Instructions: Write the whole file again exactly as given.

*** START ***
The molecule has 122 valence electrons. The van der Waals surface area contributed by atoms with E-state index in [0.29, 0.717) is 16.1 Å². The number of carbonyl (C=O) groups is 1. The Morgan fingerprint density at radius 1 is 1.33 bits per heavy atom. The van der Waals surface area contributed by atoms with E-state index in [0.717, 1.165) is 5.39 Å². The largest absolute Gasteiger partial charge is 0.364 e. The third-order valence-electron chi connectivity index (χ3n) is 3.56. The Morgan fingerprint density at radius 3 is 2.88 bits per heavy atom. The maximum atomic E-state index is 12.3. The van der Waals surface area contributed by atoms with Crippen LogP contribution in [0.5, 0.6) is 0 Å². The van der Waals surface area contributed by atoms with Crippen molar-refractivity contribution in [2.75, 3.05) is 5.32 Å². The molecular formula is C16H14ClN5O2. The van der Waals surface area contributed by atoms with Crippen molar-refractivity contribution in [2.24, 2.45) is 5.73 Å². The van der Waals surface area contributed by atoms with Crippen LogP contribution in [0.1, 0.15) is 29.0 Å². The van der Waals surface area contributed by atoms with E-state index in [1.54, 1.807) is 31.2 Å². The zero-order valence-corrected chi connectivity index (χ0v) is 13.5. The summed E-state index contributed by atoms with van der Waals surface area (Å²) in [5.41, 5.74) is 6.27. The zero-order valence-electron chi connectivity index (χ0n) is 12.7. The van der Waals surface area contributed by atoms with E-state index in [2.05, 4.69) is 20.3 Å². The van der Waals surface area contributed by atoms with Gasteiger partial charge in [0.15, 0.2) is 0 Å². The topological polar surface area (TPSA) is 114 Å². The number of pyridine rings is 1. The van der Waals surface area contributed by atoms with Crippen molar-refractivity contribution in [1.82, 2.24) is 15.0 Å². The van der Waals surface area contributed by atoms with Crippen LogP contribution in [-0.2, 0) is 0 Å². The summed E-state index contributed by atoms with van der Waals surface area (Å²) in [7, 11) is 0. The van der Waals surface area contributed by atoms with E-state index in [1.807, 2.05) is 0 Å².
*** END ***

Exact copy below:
The molecule has 122 valence electrons. The van der Waals surface area contributed by atoms with E-state index in [0.29, 0.717) is 16.1 Å². The number of carbonyl (C=O) groups is 1. The Morgan fingerprint density at radius 1 is 1.33 bits per heavy atom. The van der Waals surface area contributed by atoms with E-state index in [0.717, 1.165) is 5.39 Å². The largest absolute Gasteiger partial charge is 0.364 e. The third-order valence-electron chi connectivity index (χ3n) is 3.56. The Morgan fingerprint density at radius 3 is 2.88 bits per heavy atom. The maximum atomic E-state index is 12.3. The van der Waals surface area contributed by atoms with Crippen LogP contribution in [0.5, 0.6) is 0 Å². The van der Waals surface area contributed by atoms with Crippen molar-refractivity contribution in [2.75, 3.05) is 5.32 Å². The molecular formula is C16H14ClN5O2. The van der Waals surface area contributed by atoms with Crippen molar-refractivity contribution in [2.24, 2.45) is 5.73 Å². The van der Waals surface area contributed by atoms with Crippen LogP contribution in [0.1, 0.15) is 29.0 Å². The van der Waals surface area contributed by atoms with E-state index in [1.54, 1.807) is 31.2 Å². The zero-order valence-corrected chi connectivity index (χ0v) is 13.5. The summed E-state index contributed by atoms with van der Waals surface area (Å²) in [5.41, 5.74) is 6.27. The zero-order valence-electron chi connectivity index (χ0n) is 12.7. The van der Waals surface area contributed by atoms with E-state index in [2.05, 4.69) is 20.3 Å². The van der Waals surface area contributed by atoms with Gasteiger partial charge in [0.15, 0.2) is 0 Å². The topological polar surface area (TPSA) is 114 Å². The number of pyridine rings is 1. The van der Waals surface area contributed by atoms with Crippen molar-refractivity contribution in [1.82, 2.24) is 15.0 Å². The van der Waals surface area contributed by atoms with Crippen LogP contribution in [-0.2, 0) is 0 Å². The summed E-state index contributed by atoms with van der Waals surface area (Å²) in [7, 11) is 0. The van der Waals surface area contributed by atoms with E-state index in [1.807, 2.05) is 0 Å².